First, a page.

39. anon says:

    No one has addressed the most critical and important issue.

    Does this mean FTX won’t pay “real money” to have its Logo prominently displayed onHome Plate Umpire’s uniforms during Major League Baseball games in 2023? 🤪

  40. WolfGoat says:

    NASDAQ goes nuts and Crypto markets follow suite… moral of the story? How Tech goes, so goes Crypto.

    • Z33 says:

      The majority of the trading volume (2/3 or so) is algo-based. Next largest is passive buying. Active trading is the smallest amount of volume. Hence they all spiked right on the dot at 8:30 AM ET after CPI. And of course when you try to buy as an active trader your quote spikes as the HFTs see what you’re doing and trying to get a slice as well…lol.

      • Franz Beckenbauer says:

        Plus gamblers playing the Options + Gamma game.

        It’s just a shitshow.

    • Depth Charge says:

      I mentioned here months ago that there is a veritable “wall of money” just waiting for even the slightest hint of a FED “pivot” to run the stock indices back up to all time highs and beyond. Today is just more proof of that. A horrible CPI number is celebrated as if Jerome Powell has just announced to speculators “I got your back, let’s party, QE is coming.” It’s a joke. They printed way too much money, and the mania is still going.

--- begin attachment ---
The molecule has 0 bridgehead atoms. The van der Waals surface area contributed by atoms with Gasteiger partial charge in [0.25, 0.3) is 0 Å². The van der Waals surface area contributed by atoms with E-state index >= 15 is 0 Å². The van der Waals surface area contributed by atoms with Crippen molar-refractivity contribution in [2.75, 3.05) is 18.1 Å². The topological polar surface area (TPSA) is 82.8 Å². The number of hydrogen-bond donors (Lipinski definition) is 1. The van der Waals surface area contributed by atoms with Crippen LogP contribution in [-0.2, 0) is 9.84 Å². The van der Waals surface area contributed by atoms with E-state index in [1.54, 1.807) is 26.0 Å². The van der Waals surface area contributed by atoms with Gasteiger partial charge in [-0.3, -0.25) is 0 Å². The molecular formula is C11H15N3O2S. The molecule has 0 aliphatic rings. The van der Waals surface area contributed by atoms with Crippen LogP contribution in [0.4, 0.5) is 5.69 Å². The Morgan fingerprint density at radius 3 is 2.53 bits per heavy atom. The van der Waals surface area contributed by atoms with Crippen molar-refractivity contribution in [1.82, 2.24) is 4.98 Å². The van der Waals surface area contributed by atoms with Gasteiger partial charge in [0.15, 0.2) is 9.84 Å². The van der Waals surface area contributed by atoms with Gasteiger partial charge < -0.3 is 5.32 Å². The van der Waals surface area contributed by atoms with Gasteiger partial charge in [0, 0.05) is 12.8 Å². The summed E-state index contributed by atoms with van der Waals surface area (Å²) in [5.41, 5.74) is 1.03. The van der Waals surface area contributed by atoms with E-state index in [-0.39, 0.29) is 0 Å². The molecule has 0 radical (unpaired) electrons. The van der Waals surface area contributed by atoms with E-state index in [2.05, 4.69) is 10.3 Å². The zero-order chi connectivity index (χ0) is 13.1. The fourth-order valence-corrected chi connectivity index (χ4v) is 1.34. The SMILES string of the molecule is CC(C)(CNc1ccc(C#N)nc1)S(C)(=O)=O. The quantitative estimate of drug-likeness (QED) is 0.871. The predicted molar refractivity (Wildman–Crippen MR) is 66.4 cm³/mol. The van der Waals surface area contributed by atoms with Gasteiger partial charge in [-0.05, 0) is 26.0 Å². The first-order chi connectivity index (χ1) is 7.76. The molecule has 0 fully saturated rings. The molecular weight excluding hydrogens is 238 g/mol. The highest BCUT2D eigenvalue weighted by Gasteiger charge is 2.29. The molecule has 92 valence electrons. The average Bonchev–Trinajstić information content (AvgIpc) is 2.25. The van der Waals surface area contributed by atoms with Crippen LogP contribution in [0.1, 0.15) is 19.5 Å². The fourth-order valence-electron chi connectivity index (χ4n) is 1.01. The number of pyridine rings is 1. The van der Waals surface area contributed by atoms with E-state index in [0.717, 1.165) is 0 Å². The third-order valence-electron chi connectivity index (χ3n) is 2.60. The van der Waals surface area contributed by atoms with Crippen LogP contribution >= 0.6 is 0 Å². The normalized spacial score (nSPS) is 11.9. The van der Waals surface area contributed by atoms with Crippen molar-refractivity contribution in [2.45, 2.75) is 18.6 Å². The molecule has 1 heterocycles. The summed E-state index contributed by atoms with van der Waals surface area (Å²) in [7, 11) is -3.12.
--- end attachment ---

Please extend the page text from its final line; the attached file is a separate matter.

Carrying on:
• Not Sure says:

        Thank you DC. I have been hinting as well that there’s an ocean of money out there, and boy is today proof of that or what?!

        ZIRP has been a problem, but it’s not the core cause of today’s inflation. Injecting trillions of monetized debt into the money supply so quickly and handing a lot of it out was the cause. Hiking interest rates isn’t going to address the cause of our inflation problem, nor is it going to solve our asset price problem. We got hit by a truck full of money and the Fed is treating our blunt-force trauma with chemo-therapy. It won’t work. Money needs to be removed, lots of it. If it doesn’t find its way into CPI, it’ll go into assets. The Fed WILL NOT remove it fast enough to fix the mess that they created. They refuse to and will continue to refuse to do it.